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Michael Glawogger • Director

“If you think you can change the world with a movie, you're on the wrong track”


- Cineuropa spoke with Austrian director Michael Glawogger after the screening of his documentary Whores’ Glory, in competition at the Gijón Film Festival

Michael Glawogger • Director

Ever since he began his career as a director, screenwriter and cinematographer in the early 1980s, Austria’s Michael Glawogger has shown enormous versatility, continuously switching between documentary and fiction and, within the latter, between genres. The 49th Gijón International Film Festival honoured him with a retrospective and the screening of his latest documentary, Whores' Glory [+see also:
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(see news). This film, which won the Special Jury Prize in the Horizons section at Venice, completes his trilogy about the world of work, which opened with Megacities, in 1998, followed by Workingman's Death, in 2004. Cineuropa spoke with him about his approach to documentary filmmaking.

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The sensory aspect of his documentaries, even more than the content, is one of the most striking features of his work: “All filmmaking is creation. You create an atmosphere, you create something that represents the world that you have seen through your eyes”, explains the director. The music, which is completely unconnected to the time and place reflected in his documentaries (the soundtrack to Whores' Glory includes songs by PJ Harvey, Antony and the Johnsons and CocoRosie), plays an important role: “I use music to convey that feeling. Sometimes people say that music changes reality, but then I say that non-music also changes it. We are used to documentaries not having music, but reality has music. It's an issue of how you see or perceive reality”.

His trilogy about the world of work, possibly his most famous work, reflects that world in places that are very different from each other, completely redefining the concept of space. Places with a very distinctive character, which Glawogger admits is something he needs: “I don't use cinema as a political agenda, therefore the theme is not in the foreground in my films. If I don't have a place I can tell a story with, I wouldn't know why to shoot the film. If you have a visual art, you also need a visual espace”.

“For me there's a strong distinction between ideology and documentary. For instance, Dziga Vertov was a very ideological filmmaker, but that's not why he's important in film history. He's important because he was a warm-hearted, almost poetic filmmaker who showed how his times worked. If a documentary is made only as a political tool, if you strip it down to its filmmaking, there's only opinion left. There's no film left. I make the opposite: films about how I see the world”, says Glawogger, who adds “Who cares about my opinion? If you think you can change the world with a movie, then you're totally on the wrong track”.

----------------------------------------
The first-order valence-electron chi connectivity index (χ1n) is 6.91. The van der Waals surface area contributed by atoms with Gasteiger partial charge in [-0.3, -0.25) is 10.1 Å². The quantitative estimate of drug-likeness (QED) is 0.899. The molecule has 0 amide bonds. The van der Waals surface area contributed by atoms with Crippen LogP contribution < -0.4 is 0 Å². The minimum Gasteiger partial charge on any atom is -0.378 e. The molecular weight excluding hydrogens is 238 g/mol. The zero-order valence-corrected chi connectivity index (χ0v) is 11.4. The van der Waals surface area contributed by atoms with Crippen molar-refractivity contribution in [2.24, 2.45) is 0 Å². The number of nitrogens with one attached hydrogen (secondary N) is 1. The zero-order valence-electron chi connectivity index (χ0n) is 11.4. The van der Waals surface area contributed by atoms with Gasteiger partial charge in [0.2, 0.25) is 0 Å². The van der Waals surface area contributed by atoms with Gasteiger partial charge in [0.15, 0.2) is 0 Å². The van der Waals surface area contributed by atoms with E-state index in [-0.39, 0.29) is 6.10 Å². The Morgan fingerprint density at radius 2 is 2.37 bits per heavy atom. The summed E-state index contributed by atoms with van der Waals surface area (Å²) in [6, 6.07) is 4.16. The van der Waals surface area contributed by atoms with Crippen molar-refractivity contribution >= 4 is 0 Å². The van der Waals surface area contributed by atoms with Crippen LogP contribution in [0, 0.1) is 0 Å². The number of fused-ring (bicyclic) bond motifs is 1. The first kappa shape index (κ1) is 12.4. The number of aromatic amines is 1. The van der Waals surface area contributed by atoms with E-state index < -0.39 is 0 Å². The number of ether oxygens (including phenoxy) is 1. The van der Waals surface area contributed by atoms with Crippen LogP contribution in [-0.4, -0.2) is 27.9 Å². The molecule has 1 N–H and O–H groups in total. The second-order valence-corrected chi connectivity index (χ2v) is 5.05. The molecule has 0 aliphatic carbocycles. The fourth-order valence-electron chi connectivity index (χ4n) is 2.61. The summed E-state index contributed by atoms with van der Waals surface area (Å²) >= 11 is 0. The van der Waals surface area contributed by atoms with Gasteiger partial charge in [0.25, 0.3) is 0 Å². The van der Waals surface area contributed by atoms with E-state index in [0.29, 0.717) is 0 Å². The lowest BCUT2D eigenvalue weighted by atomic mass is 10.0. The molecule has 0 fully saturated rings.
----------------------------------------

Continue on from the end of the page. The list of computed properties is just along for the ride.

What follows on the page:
This desire to convey an atmosphere is reflected in a cinematic language in which the camera goes completely unnoticed, except for a few moments of intimacy. There is only one way to blend in like this: “They know me. I've been there forever (laughter). The key is time and patience. Otherwise you just make interviews. You need to create a bond with the people. Filmmaking is so boring, after a while they don't care about you. You're the crazy guy with the camera (laughter). And that's when the normal stuff clicks in”.

His dream for the future is to make a documentary without a theme. However, it isn’t as simple as it appears: “I've found so many things that were really interesting to immediately work on, but I couldn't because I was making a film about something else. If you have no theme, you can film everything. That's a challenge that in one respect is very frightening, because you have nothing to hold on, but as an artist I always feel attracted to the challenge of the white screen”.

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